Regarding application…Why Forgive Others? Vs. 13, “Bear with each other and forgive one another if any of you has a grievance against someone. Forgive as the Lord forgave you.” We forgive because Jesus forgave us. Before Jesus shared the Parable of the Unmerciful Servant (Matthew 18), Peter came and asked Jesus how much he should forgive someone. Three times was customary, so for Peter to suggest to forgive up to seven times was showing certain godly grace. Yet, we are reminded the importance of why we must forgive. Question: Are you forgiving others? Is there any bitterness in your heart towards anyone? Certainly people have hurt us in our lives. Let us extend forgiveness as Christ forgave us. Yet, if a person has no desire to ask for forgiveness, than it would be hard to extend it. In the end, we should be seeking to ask for forgiveness as well as extend forgiveness in the relationships we have here on earth. Remember, generally there are two sides to as story so if there is a dispute, we should consider what we may have done to hurt the other party too.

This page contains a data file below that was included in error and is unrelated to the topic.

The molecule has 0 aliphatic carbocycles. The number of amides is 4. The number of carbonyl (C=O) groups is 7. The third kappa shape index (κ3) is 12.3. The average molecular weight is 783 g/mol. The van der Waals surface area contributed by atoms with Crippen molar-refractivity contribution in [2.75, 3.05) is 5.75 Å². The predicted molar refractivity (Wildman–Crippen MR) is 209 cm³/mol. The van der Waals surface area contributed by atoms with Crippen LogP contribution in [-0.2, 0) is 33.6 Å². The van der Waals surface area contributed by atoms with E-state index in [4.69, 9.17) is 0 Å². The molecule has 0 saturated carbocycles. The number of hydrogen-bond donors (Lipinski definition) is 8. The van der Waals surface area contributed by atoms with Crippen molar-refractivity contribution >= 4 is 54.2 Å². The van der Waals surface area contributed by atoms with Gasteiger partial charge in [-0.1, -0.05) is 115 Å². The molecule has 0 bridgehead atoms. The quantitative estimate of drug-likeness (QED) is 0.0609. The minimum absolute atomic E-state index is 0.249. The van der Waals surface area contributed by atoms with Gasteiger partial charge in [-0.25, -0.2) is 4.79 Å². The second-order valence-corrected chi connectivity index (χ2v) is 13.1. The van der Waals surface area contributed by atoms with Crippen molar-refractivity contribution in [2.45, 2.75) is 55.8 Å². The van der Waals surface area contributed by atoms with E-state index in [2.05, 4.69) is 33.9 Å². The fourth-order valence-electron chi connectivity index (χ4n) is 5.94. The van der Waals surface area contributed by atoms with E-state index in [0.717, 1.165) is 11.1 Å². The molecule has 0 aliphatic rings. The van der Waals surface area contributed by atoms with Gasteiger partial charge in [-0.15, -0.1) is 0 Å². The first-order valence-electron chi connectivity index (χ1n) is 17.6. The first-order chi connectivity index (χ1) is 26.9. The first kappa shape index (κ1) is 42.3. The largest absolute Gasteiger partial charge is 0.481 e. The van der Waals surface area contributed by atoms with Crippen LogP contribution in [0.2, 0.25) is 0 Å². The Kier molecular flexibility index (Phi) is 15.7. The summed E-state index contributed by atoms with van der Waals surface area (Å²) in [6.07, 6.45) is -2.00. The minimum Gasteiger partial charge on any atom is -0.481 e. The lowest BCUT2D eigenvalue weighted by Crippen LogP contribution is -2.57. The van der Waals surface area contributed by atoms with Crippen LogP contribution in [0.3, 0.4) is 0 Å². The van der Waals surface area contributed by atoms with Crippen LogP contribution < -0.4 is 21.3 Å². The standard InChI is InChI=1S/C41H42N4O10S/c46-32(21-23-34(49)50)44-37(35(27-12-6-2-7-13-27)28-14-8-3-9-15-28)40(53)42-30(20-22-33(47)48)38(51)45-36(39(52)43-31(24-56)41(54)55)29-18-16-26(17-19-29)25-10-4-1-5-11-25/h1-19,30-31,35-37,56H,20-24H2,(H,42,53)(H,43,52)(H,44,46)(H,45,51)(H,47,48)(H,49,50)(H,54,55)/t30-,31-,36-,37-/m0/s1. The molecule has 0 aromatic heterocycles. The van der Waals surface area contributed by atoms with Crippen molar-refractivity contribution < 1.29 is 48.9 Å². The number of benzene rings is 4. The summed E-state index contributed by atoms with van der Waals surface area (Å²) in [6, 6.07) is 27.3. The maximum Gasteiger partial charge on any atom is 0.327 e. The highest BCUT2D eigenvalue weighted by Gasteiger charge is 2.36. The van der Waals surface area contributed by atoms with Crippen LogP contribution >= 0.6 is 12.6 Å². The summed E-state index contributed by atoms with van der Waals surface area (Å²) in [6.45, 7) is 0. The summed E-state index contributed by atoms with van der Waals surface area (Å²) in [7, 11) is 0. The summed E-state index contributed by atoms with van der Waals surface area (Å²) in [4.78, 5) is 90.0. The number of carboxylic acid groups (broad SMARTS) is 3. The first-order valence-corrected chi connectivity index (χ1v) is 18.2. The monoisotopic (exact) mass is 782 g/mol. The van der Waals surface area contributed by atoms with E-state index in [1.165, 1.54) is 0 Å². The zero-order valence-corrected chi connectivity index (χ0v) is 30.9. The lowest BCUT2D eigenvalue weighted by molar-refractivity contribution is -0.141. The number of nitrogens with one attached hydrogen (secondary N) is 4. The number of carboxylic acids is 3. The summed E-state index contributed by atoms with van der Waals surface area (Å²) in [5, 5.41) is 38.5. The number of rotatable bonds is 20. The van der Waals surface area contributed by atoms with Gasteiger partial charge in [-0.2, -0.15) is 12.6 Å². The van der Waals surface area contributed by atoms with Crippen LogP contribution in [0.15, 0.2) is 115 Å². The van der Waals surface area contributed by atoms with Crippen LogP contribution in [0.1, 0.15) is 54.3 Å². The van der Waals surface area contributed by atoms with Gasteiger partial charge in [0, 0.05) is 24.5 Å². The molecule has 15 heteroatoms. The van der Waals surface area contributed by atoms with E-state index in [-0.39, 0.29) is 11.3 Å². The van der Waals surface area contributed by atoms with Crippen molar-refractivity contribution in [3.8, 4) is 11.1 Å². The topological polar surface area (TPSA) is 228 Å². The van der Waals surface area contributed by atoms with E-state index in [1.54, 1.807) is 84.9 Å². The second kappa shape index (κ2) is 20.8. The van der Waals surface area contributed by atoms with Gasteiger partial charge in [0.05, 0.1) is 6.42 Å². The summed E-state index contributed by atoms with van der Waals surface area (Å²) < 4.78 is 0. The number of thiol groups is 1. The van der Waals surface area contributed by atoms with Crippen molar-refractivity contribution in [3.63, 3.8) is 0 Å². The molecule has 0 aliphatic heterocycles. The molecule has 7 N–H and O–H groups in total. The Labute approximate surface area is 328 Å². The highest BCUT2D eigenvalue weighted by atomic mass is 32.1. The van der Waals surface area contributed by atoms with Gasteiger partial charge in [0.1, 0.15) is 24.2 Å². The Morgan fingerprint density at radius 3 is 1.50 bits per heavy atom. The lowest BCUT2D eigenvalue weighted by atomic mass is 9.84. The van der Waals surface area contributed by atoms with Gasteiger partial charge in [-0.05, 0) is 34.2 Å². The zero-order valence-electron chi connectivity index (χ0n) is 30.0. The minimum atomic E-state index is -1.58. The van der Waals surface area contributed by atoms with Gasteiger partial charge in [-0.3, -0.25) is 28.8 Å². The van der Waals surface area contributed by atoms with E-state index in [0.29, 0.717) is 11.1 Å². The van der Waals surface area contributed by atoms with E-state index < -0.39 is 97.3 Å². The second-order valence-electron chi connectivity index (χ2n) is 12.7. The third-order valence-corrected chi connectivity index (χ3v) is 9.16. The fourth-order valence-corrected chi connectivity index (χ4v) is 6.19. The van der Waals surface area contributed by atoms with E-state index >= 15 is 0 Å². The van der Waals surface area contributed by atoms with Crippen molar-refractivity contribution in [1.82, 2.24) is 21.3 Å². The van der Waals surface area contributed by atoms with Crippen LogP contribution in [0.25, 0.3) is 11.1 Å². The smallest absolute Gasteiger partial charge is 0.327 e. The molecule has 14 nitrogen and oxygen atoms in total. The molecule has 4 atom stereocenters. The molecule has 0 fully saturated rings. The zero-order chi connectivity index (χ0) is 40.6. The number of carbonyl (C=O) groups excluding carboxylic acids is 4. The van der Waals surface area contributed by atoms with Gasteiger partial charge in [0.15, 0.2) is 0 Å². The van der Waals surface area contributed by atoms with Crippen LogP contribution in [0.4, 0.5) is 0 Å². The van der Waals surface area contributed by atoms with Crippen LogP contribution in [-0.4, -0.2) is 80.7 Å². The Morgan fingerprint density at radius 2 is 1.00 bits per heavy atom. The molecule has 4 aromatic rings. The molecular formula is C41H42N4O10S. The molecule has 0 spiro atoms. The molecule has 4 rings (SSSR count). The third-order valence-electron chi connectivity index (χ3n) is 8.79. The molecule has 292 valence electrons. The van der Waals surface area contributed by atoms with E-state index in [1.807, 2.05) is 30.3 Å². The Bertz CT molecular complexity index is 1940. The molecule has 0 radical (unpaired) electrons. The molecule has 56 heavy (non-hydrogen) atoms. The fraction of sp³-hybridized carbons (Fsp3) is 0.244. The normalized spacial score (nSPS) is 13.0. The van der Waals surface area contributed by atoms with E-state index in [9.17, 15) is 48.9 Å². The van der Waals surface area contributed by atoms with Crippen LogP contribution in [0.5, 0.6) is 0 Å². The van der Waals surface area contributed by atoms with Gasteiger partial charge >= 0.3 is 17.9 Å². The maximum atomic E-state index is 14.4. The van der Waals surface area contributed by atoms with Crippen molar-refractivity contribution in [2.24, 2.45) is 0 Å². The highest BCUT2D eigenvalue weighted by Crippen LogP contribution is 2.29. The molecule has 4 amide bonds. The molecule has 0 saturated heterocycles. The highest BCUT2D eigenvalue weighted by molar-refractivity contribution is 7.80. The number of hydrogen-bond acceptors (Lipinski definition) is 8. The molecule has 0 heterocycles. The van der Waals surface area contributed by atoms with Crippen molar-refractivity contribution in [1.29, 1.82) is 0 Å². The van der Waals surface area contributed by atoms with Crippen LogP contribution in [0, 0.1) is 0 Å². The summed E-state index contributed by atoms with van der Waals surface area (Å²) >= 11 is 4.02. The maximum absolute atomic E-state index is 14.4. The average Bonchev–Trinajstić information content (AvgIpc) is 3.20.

Vs. 6, “So then, just as you received Christ Jesus as Lord, continue to live in him.” The key to this admonishment is “in him.” Salvation and knowledge cannot be obtained outside of the Lord. Remember, the Colossians were dealing with a great heresy in Gnosticism: belief that the material world was evil and salvation would be achieved by attaining “special” knowledge of spiritual realities. God has given us a mind to comprehend and think intellectually, but there were those who were perverting the truth (vs. 1-8). Both the philosophy and traditions (vs. 8) were trumping the knowledge of God in Colosse. Some of the believers were putting back on their sinful nature and had forgotten the new creation Christ gave us (vs. 9-15). The false teachers had put on quite a show to convince the young and naïve of their supposed genuineness (vs. 16-23).